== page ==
I decided to teach English in Italy in the city of Villafranca Tirrena, Sicily. I've wanted to return to Italy since I was there for my study abroad, and this particular school offered me a great opportunity as a lead teacher.
How long have you been in this country and how long do you plan to stay?
I was in Italy for 9 months (the academic year)
What school, company, or program are you working for?
During which months does your school typically hire?
August and early September; classes begin in October
Did you secure this position in advance of arriving?
How did you interview for this position?
What kind of Visa did you enter on?
Please explain the visa process that you went through.
Most schools in Italy won't hire people who do not have permission to work in the EU. However, my boss was impressed with my resume and interview, and was willing to let me work for her under the table. I entered on a tourist visa and simply overstayed.
What are the qualifications that your school requires for teachers? Please check all that apply
- Bachelor's Degree
- Native English speaker
What is the best way to apply?
Please include any application resources (website, email, etc.) or other information here:
My school's contact email: email@example.com
Tell us about your English teaching job!
I worked for a private language school, which specializes in preparation for Cambridge and Trinity exams. Most of my students were teenagers, but I also taught adults and children starting from age 5. Most of my classes were test prep groups, so I gained a lot of valuable experience in testing in addition to normal teaching.
I taught a maximum of 32 hours per week, plus prep time. I did not have vacation time, but I received all the traditional holidays, including two weeks at Christmas and a week at Easter, plus bank holidays.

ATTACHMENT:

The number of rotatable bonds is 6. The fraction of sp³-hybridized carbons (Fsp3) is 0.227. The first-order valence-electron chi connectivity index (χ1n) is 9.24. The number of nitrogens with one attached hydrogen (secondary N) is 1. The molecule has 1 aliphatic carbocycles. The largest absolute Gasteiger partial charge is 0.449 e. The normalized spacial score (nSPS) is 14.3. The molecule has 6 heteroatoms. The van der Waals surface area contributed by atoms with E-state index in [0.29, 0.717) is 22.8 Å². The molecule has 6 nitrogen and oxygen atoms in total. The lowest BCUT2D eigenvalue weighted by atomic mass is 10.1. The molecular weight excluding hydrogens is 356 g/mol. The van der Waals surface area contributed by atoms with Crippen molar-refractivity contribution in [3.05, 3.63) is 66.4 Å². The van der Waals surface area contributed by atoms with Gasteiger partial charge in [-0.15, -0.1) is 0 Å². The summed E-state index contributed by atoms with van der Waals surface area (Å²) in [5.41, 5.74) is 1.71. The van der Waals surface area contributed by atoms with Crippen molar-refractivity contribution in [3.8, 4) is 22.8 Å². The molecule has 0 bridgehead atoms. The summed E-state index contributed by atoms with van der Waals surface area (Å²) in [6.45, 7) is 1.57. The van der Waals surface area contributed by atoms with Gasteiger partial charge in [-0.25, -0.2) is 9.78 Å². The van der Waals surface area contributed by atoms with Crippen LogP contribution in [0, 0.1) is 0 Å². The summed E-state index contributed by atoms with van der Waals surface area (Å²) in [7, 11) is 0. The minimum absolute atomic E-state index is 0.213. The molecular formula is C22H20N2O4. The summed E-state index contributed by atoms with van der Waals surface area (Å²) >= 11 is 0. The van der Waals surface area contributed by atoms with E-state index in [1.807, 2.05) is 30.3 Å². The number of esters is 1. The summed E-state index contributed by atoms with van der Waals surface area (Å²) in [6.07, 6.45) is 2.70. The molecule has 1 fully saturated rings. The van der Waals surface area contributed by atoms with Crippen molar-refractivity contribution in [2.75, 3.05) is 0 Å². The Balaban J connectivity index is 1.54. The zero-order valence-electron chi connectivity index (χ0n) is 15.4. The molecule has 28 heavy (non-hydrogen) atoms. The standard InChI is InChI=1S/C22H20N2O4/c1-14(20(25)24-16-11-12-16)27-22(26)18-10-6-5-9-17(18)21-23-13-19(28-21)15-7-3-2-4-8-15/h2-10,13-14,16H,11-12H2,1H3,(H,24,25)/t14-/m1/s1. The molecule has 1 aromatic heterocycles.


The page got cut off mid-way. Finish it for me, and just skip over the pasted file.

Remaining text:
My salary was 600 euros ($650 USD) a month, plus accommodations (so my paycheck didn't go toward rent). In Sicily, groceries are cheap, so even with traveling almost every weekend and eating plenty, I was able to save between 100 and 200 euros every month.
My school was also very good about offering the teachers some extra training. We received feedback on our lessons from our boss, had access to all sorts of lesson-planning resources, and attended a seminar about Trinity exams we were preparing students for.
How did you find somewhere to live and what is it like? Do you have roommates?
The school provided housing for me and the two other teachers, and we lived together. It was a nice apartment, about 15 minutes walking from the school and near the beach. We could see the Aeolian Islands from our balcony!
On a scale of 1 - 10 please rate your experience with this school. 9
COUNTRY INFORMATION - FUN!
Please explain the cultural aspects, public transportation, nightlife, social activities, food, expat community, dating scene, travel opportunities, etc...
The food in Sicily is to die for - and also very cheap!
During the winter, there's not much nightlife in Villafranca Tirrena, but in bigger cities such as Catania and Palermo, there are more clubs and restaurants open late. Public places such as museums and art galleries in Italy also offer special night hours every once in a while, so there are things to do besides eating, drinking, and dancing (although those are very popular and good choices). During the summer, there's always something going on, especially by the water.
Public transit in Sicily is, to be honest, not the best. Where I lived, all the buses were operated by private companies and very rarely showed up on time. The regional trains are usually okay, but when they're late, they're very late.
Once you learn to be okay with the trains and buses, it's fairly easy to travel around Sicily. It's actually a rather small area, so it's a real possibility to go to the other end of the island for the weekend and make it home on time for work on Monday.